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whiteout whitenoise | Anne Noble


An exhibition as part of the Antarctic Humanities and Social Sciences Expert Group (HASSEG) Conference 2017

Start Date

4 Jul 2017 4:30 pm

End Date

28 Jul 2017 5:00 pm


IMAS Gallery, 20 Castray Esp, Battery Point, Hobart

Banner Image Credit: Dr Meredith Nash

Phantasm - 12 images  750mm X 500mm

IMAGE: 12 images | 750mm X 500mm | Phantasm draws on historic and contemporary photographs of Antarctic explorers to create an evocation of Antarctica that is haunted by the histories of human presence and those who have lived and died on the ice.

Internationally renowned photographic artist Anne Noble will be showing the works WHITEOUT WHITENOISE, PHANTASM and NIEVES PENITENTES as part of the Humanities and Social Sciences Expert Group Depths and Surfaces: Understanding the Antarctic region through the Humanities and Social Sciences annual conference being hosted by the Institute for Marine and Antarctic Studies at the University of Tasmania (5-7 July 2017).

Exhibition Opening: 4 July 5:30 - 6:30pm

Anne Noble is Distinguished Professor of Fine Arts at Massey University and one of New Zealand’s most respected contemporary artists. Awarded a New Zealand Antarctic Arts Fellowship in 2001 and a US National Science Foundation Polar Arts Fellowship in 2008 she has made three visits to Antarctica and completed multiple Antarctic book and exhibition projects including Ice Blink (2011), The Last Road (2014), and Antarctica: whiteout whitenoise (2016).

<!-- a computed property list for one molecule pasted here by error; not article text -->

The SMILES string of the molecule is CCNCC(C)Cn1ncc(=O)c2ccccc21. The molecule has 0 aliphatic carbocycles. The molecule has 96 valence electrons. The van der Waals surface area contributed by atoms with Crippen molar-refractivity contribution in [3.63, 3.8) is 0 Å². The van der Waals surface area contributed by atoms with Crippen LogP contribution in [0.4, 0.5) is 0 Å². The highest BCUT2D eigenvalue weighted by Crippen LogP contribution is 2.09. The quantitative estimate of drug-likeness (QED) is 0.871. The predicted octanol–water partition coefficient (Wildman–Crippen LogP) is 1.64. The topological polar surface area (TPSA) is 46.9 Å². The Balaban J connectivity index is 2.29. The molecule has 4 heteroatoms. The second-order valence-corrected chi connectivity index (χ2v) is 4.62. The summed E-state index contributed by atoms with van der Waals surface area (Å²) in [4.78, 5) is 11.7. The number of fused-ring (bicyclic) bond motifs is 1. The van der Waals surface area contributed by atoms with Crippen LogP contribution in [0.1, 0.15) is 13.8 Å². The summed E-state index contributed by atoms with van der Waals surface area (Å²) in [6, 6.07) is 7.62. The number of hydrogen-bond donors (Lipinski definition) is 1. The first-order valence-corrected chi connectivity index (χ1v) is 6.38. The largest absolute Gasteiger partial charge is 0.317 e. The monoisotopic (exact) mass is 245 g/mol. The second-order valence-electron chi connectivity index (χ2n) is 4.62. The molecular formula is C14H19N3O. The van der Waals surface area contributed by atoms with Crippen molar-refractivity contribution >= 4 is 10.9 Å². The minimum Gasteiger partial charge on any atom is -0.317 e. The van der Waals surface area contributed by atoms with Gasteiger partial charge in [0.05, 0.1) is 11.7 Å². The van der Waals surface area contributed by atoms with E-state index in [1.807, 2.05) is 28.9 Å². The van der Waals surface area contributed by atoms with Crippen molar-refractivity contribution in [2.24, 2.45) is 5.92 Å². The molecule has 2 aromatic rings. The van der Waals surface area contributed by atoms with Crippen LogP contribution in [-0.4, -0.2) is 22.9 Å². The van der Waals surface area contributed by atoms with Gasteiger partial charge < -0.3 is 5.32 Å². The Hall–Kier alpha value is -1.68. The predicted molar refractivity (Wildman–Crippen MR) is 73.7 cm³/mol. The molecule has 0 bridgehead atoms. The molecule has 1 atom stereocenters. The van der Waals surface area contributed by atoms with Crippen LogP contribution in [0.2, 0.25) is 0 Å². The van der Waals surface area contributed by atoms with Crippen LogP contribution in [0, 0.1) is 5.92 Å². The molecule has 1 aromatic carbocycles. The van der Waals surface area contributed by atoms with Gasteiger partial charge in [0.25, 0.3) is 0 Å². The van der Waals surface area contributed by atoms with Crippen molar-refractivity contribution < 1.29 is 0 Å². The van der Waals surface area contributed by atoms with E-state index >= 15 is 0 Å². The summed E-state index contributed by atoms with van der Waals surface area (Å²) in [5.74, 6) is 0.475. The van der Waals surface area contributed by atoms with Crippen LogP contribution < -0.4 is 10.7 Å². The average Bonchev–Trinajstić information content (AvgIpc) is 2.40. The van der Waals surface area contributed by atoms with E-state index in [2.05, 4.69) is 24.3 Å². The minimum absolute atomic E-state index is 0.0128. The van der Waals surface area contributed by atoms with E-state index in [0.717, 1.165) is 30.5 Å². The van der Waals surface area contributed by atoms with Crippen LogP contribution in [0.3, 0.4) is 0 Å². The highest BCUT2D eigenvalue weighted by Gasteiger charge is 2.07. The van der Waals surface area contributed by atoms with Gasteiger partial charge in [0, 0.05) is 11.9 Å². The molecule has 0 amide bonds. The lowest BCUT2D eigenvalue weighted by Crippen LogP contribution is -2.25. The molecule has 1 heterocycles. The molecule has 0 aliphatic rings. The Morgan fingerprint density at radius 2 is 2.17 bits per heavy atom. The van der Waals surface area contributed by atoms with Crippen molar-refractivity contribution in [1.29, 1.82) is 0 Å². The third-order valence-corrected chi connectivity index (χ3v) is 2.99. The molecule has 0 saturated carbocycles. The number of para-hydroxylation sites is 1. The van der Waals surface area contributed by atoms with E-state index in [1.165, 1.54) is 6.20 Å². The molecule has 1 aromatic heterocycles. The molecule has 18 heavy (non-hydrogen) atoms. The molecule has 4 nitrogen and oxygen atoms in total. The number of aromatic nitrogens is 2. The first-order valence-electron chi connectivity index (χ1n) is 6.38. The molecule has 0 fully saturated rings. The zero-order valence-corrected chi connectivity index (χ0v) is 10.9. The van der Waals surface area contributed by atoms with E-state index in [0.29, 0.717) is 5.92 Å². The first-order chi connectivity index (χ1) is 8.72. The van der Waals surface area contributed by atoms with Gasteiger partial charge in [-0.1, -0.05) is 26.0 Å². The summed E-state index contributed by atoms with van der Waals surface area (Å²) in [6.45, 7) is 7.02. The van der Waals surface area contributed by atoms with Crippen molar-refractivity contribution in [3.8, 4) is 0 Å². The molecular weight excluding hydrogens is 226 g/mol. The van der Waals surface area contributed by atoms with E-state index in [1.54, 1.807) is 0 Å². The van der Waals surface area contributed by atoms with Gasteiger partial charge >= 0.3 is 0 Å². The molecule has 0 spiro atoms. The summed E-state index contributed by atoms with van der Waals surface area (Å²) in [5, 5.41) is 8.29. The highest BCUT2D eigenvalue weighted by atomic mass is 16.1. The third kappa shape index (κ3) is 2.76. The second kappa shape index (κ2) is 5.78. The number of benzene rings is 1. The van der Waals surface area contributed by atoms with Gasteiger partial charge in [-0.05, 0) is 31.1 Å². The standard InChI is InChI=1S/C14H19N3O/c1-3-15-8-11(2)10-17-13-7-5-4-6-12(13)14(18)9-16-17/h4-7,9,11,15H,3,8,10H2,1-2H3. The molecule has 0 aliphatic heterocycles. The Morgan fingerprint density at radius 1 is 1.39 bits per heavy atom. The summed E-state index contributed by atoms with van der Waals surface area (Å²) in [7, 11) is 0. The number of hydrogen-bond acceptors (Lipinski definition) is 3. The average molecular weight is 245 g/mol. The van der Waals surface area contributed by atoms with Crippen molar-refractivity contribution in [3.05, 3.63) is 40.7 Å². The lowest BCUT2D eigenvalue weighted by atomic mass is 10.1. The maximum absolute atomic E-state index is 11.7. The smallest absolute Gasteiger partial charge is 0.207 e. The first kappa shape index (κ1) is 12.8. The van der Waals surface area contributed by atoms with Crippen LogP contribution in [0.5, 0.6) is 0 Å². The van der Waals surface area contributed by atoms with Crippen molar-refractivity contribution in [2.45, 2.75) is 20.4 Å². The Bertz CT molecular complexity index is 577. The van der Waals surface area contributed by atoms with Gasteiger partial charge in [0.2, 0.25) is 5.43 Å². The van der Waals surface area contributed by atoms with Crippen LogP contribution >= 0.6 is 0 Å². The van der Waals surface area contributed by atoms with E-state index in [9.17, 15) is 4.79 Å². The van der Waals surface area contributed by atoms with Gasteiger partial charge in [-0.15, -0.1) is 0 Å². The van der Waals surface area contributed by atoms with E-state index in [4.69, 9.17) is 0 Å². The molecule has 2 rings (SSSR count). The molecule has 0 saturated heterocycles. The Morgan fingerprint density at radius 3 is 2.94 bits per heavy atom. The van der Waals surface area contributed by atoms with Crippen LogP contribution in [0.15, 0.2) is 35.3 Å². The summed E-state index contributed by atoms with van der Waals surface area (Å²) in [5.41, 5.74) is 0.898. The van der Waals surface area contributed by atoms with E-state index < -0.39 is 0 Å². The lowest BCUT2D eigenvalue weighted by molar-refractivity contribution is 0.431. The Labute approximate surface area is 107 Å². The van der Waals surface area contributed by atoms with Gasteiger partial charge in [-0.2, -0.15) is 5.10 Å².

Concerned with how photography shapes the interior imaginary she has examined the histories of Antarctic representation and explored new ways to see and imagine a place that most people only encounter second-hand through the photographic image. The subject of a major national retrospective that toured New Zealand 2001 – 2003, Noble’s work has featured in exhibitions at the Abbaye de Noirlac, and the Musée du Quai Branlyin France, The Neuer Berliner Kunstverein, Berlin, the Patio Herreriano in Spain, the Centre for Contemporary Photography in Melbourne, the Australian National Portrait Gallery, the National Gallery of Australia, the Queensland Gallery of Contemporary Art, the National Gallery of Victoria and Te Papa Tongarewa. She is the recipient of a New Zealand Arts Foundation Laureate award for her contribution to the visual arts in New Zealand.

This exhibition is also supported by the Oceanic Cultures and Connections research Strategic Theme Area of the College of Arts and Law, the University of Tasmania.